Alexander Hamilton Papers

New York Assembly. Remarks on an Act for Regulating the Fees of Officers and Ministers of the Court, [21 February 1787]

New York Assembly. Remarks on an
Act for Regulating the Fees of Officers and
Ministers of the Court1

[New York, February 21, 1787]

On the different paragraphs which determined the allowance for certain services—much debate ensued.2

Col. Hamilton expressed a hope that the house would not carry matters to an extreme; It would, he thought, be as improper to make the fees of the profession too low as to make them too high. Gentlemen who practised the law, if they were men of ability, would be paid for the services required of them; and if the law did not allow a proper compensation, it would be evaded. Names might be given to things, and charges made; against which there would be no guard. In Pennsylvania and Jersey, attempts had been made to reduce the emoluments of the profession, below the proper standard—this had afforded no relief; on the contrary, the expences of the law and the profits of the practicers had increased since the experiment; the only effect of which had been to transfer the expence from the delinquent debtor to the injured creditor. If the legal fees amount to a reasonable compensation; in most cases the practicer would content himself with them; if they did not, he would consider himself justified in making the best bargain he could—the consequences of this were obvious.

While differences would arise among mankind, and that there would be differences was certain, lawyers would be necessary—and for their services they would be paid. He therefore was of opinion, that in going through the bill, the house should agree reasonable allowances should be made for the services mentioned in the bill, or they would defeat their own object.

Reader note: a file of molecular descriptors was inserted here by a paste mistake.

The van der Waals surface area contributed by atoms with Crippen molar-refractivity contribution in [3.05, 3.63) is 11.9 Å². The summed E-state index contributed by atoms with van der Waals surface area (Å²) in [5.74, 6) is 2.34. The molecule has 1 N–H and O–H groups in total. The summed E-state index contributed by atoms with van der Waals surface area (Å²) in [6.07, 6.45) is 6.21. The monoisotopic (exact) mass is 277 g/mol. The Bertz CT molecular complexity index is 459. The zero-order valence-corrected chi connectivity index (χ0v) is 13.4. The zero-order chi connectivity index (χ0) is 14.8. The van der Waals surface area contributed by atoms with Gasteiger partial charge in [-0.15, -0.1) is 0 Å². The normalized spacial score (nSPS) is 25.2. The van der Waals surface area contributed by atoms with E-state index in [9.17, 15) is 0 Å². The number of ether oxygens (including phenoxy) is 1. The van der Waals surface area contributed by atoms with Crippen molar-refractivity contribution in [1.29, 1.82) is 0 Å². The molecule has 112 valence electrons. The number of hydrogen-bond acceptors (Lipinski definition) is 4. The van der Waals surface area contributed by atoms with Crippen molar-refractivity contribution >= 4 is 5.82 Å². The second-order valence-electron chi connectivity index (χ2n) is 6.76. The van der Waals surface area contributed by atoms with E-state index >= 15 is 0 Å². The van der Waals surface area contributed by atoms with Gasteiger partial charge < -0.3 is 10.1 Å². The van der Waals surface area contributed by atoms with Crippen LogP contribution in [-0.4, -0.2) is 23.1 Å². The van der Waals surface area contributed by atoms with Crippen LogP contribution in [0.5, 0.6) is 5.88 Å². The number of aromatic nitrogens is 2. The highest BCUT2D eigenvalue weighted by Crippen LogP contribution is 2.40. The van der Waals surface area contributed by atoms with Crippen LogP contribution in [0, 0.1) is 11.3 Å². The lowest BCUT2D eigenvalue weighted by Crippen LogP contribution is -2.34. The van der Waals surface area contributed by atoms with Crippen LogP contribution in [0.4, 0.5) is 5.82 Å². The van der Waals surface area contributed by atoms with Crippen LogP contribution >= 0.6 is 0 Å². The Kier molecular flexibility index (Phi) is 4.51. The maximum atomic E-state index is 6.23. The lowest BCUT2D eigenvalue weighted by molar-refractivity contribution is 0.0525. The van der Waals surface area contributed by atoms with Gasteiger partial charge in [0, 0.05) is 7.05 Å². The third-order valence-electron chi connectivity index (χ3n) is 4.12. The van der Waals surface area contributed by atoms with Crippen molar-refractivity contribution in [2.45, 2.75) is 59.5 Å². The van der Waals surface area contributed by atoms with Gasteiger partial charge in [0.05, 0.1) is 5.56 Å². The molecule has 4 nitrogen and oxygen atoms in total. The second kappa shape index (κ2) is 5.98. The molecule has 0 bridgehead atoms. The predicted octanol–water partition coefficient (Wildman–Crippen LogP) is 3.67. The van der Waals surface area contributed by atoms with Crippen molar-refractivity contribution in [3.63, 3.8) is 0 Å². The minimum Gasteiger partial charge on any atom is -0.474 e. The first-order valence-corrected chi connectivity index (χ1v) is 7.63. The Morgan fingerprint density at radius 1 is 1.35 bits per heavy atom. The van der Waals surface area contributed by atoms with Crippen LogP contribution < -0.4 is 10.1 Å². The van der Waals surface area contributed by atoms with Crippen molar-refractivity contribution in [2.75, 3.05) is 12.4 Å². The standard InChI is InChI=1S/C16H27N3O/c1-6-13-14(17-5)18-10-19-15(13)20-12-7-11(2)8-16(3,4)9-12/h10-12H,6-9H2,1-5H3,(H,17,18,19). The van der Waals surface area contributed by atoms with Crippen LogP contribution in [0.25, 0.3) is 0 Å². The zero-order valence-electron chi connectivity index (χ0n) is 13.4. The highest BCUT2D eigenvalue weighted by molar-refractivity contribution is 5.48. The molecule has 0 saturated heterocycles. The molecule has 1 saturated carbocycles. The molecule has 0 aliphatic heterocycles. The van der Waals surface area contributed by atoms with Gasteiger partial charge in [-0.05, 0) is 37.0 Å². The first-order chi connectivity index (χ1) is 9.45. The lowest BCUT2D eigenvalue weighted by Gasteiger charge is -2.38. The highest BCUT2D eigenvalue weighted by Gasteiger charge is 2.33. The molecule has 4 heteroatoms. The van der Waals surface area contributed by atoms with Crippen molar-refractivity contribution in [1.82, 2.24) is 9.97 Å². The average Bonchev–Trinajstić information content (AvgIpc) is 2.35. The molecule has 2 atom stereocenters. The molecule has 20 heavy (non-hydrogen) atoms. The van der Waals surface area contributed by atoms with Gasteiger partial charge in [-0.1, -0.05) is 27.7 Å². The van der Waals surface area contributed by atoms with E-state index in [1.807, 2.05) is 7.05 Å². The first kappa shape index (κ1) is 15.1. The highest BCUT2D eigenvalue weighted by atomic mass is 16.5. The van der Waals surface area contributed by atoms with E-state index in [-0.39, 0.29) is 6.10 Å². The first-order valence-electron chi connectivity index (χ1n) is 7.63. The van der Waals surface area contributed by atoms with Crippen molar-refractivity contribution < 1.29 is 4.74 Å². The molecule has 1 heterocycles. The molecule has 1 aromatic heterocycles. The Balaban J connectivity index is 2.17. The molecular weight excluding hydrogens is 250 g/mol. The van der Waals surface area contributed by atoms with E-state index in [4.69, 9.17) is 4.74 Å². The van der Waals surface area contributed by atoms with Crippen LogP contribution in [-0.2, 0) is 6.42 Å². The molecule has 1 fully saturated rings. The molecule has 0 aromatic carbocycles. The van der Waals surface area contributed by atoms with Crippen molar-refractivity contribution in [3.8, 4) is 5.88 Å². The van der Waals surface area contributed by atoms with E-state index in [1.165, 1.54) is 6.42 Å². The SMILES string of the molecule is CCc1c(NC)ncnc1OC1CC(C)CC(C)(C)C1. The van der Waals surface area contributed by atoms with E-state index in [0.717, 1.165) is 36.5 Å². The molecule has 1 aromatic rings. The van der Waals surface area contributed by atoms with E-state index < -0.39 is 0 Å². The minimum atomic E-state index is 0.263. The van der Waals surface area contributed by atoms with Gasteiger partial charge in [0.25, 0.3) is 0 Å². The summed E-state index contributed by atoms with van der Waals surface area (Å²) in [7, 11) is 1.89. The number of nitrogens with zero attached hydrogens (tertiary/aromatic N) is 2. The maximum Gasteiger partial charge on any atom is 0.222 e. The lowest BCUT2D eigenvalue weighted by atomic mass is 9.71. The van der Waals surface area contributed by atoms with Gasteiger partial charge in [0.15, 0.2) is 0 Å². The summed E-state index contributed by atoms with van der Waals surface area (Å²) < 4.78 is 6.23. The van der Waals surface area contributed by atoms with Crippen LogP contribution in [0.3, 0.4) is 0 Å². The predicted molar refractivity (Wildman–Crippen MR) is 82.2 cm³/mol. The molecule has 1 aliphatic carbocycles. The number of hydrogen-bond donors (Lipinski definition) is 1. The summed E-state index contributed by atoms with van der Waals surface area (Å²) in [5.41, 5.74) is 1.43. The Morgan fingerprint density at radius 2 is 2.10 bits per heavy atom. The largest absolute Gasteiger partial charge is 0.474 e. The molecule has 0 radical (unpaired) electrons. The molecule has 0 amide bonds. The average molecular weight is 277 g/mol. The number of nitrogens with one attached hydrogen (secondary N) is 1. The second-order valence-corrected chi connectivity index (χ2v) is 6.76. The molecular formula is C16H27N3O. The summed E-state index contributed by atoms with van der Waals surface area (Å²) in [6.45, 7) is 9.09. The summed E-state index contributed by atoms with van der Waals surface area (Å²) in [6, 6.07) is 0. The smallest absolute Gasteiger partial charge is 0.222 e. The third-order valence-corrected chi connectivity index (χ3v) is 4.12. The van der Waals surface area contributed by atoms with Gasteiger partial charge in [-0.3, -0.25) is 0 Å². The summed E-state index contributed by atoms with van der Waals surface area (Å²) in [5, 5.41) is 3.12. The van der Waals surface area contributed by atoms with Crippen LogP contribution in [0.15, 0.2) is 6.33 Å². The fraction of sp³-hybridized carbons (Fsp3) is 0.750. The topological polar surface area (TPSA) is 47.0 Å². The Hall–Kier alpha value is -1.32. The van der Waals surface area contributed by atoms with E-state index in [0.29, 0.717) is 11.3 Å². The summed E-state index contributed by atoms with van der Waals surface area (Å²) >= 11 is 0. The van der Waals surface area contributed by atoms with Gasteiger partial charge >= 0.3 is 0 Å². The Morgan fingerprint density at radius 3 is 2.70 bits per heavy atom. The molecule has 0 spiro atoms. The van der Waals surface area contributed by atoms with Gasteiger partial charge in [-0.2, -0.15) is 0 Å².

The [New York] Daily Advertiser, February 24, 1787.

1“An act for regulating the Fees of the several Officers and Ministers of the Courts of Justice, within this State,” which was introduced into the 1787 legislative session, was intended as a revision of an act with the same title which had been passed in 1785. See Laws of the State of New York, I description begins Laws of the State of New York Passed at the Sessions of the Legislature Held in the Years 1777, 1778, 1779, 1780, 1781, 1782, 1783 and 1784 Inclusive, being the First Seven Sessions (Albany, 1886). description ends I, 124–38. Like its predecessor, the bill introduced in 1787 provided maximum fees for officers of the state courts and for counselors, solicitors, and attorneys practicing in the state courts.

The act was passed by the Assembly on March 17 (New York Assembly Journal description begins Journal of the Assembly of the State of New York (Publisher and place vary, 1782–1788). description ends , 1787, 102) and, after several amendments had been made, returned from the Senate on April 3. The Assembly and Senate finally agreed on a compromise measure which was sent to the Council of Revision. On April 21, the last day of the legislative session, the Council returned its veto of the bill to the Assembly. The Council’s main objection was that the bill was not to take effect for several months. The Assembly overrode the veto of the Council. The Senate, however, again refused to pass the act, and it did not become law (ibid., 177–78).

2The paragraphs of the act over which debate arose presumably were those which regulated the fees of counselors and solicitors in chancery and of attorneys in the Supreme Court.

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